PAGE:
Rusty is having serious second thoughts about going through with this.
A large man with wire-frame glasses and a goatee — clad in an Insane Clown Posse shirt, naturally — he's traveled more than 2,000 miles from what he refers to as “a little podunk town that’s 30 minutes from the Colorado border” to be in Washington, D.C., today. Still, he’s not without reservations.
“The only reason I’m here is my buddy paid for my ticket, you know what I mean? It was non-refundable,” Rusty explains. “Because I would have told him, ‘Never mind, I ain’t gonna go deal with all that. It’s not gonna turn out how you guys want it.’”
That friend’s reply to the oversized Rusty was, he recalls, simple: “You’re my riot shield.”
It is the afternoon of Saturday, September 16, and Rusty is riding in an Uber to the Lincoln Memorial along with a man named Mike, who is also quite large and also clad in ICP gear. They are only two of the thousands of Insane Clown Posse fans — more commonly known as “juggalos” — set to descend on our nation’s capital today for the “Juggalo March on Washington.”
Rusty’s apprehension stems from the fact that there is a nationalist pro-Trump event billing itself as the “Mother of All Rallies” also scheduled today at the National Mall. Anti-fascism activists already have that event in their sights and are making plans to counter-protest.
In the wake of the violence and chaos surrounding the recent “Unite the Right” rally in Charlottesville, anxiety has been running high in the juggalo community in the weeks leading up to the big day.
Photo by Anjeliqa Pratt
The pro-Trump "Mother of All Rallies" was scheduled for the same day as the Juggalo March,.
They are, after all, the only group out of the bunch that the FBI officially considers dangerous. In its 2011 threat assessment report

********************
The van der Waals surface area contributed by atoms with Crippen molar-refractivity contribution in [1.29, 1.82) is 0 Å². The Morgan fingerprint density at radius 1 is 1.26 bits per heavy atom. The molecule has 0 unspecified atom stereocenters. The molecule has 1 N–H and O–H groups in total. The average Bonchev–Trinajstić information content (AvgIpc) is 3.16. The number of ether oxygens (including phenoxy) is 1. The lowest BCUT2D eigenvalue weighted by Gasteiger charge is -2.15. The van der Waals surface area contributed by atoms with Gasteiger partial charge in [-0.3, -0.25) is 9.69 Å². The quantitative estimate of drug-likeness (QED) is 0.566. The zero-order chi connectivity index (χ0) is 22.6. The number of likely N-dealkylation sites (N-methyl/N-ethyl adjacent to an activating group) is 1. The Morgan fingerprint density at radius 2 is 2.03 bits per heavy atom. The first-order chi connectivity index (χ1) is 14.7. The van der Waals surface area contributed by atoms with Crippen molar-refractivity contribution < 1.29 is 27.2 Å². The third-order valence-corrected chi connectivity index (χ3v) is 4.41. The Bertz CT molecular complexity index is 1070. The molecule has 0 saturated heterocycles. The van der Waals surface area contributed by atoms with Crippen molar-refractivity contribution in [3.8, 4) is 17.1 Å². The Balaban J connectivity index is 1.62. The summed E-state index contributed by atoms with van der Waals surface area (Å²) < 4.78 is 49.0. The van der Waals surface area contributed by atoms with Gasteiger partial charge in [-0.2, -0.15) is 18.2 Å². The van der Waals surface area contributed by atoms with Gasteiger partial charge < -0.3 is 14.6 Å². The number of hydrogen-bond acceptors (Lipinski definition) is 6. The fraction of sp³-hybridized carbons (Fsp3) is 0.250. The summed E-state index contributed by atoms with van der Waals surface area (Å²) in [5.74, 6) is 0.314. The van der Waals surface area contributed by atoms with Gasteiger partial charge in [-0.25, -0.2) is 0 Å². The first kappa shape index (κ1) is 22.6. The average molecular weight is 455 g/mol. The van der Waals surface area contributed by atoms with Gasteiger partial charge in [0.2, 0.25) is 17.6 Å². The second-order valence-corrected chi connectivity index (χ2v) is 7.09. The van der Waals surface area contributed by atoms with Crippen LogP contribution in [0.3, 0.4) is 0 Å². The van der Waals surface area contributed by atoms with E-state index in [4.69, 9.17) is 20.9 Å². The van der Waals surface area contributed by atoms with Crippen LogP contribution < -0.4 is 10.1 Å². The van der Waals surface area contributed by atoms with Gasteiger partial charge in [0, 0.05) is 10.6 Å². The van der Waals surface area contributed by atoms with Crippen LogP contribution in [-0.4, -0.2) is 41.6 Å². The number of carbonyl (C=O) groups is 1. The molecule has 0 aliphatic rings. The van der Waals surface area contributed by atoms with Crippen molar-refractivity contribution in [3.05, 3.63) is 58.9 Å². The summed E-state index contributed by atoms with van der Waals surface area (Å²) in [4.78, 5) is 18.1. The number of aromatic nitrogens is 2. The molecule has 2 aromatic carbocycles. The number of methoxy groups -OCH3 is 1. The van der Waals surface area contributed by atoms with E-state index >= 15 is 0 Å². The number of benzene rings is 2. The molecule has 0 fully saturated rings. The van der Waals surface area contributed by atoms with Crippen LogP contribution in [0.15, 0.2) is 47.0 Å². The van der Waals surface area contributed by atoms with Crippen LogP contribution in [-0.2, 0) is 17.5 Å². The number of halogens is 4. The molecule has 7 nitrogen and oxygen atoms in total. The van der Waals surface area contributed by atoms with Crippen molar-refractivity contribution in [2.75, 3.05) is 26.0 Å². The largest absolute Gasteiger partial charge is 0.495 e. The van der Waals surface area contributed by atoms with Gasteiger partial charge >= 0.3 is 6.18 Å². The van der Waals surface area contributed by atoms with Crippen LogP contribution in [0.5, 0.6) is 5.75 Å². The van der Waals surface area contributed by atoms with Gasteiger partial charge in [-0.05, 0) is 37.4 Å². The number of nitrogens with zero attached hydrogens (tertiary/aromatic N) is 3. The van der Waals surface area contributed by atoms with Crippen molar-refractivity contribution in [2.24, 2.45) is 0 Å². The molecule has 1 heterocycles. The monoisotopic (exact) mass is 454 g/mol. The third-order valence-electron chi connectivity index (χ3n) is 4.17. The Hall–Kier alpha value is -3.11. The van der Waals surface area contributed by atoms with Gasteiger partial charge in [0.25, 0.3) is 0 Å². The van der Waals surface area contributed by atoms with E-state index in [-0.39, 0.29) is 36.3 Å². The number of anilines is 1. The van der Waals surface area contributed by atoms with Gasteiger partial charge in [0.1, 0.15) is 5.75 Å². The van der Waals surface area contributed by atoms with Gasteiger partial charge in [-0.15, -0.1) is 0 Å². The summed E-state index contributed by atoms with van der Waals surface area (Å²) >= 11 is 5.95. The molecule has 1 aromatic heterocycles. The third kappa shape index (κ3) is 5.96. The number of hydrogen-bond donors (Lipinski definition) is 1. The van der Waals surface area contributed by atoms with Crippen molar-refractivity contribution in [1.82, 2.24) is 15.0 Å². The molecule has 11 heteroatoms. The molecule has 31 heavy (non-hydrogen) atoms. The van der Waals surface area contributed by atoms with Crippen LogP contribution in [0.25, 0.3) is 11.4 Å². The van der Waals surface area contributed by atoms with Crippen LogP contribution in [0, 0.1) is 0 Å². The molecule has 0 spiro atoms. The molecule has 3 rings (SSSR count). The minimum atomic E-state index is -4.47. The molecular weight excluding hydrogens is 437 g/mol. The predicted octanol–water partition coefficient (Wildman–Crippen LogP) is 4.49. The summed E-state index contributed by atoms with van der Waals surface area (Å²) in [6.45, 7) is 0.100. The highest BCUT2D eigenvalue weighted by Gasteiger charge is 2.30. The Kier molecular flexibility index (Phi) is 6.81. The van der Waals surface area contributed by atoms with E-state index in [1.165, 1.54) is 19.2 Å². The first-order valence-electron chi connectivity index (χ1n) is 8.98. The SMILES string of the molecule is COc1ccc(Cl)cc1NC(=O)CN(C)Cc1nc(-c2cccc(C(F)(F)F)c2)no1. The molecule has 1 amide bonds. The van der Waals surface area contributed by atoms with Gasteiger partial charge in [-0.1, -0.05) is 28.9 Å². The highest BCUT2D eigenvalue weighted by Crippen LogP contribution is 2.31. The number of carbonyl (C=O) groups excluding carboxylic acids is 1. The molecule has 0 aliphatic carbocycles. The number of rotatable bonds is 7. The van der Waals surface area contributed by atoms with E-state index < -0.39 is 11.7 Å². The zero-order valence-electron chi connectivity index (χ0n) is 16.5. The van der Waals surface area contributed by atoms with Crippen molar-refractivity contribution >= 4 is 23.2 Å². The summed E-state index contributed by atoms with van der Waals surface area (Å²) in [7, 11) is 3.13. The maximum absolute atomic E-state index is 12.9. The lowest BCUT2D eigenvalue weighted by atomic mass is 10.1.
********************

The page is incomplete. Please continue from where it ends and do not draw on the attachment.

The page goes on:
, the law enforcement agency branded juggalos as a "loosely organized hybrid gang," claiming they "exhibit gang-like behavior and engage in criminal activity and violence." The members of Insane Clown Posse took issue with the label and joined forces with the ACLU, filing suit against the FBI in an effort to get it removed. A Michigan court threw the case out in July 2014, saying the band and its fans could not prove harm had been done by the classification. In September 2015, that finding was overruled by the U.S. Court of Appeals. A new court date has not yet been set.
It's true that Insane Clown Posse's music is vulgar, even violent. Since ICP got its start in the early '90s, the duo has peddled shock-rap with horror themes — your average ICP song tends to clock a pretty substantial body count. Even the group's biggest mainstream single to date, 1997's "Halls of Illusions," sees one man's throat ripped out, one man's throat cut
out and a third man with a broken bottle shoved through his ear before the song is over. But all that blood was spilled as punishment for each victim's sins — one a bigot, one a wife beater, one a child abuser. ICP songs often see evildoers getting their comeuppance. The members of the group have referred to these stories as "parables," and their 2002 release The Wraith: Shangri-La
even includes a song called "The Unveiling," which explicitly states that the band's secret message since the beginning has always been to follow God.
It's also true, though, that some juggalos have committed acts of real-life violence. One fan of the group was sentenced earlier this year to three and a half years in prison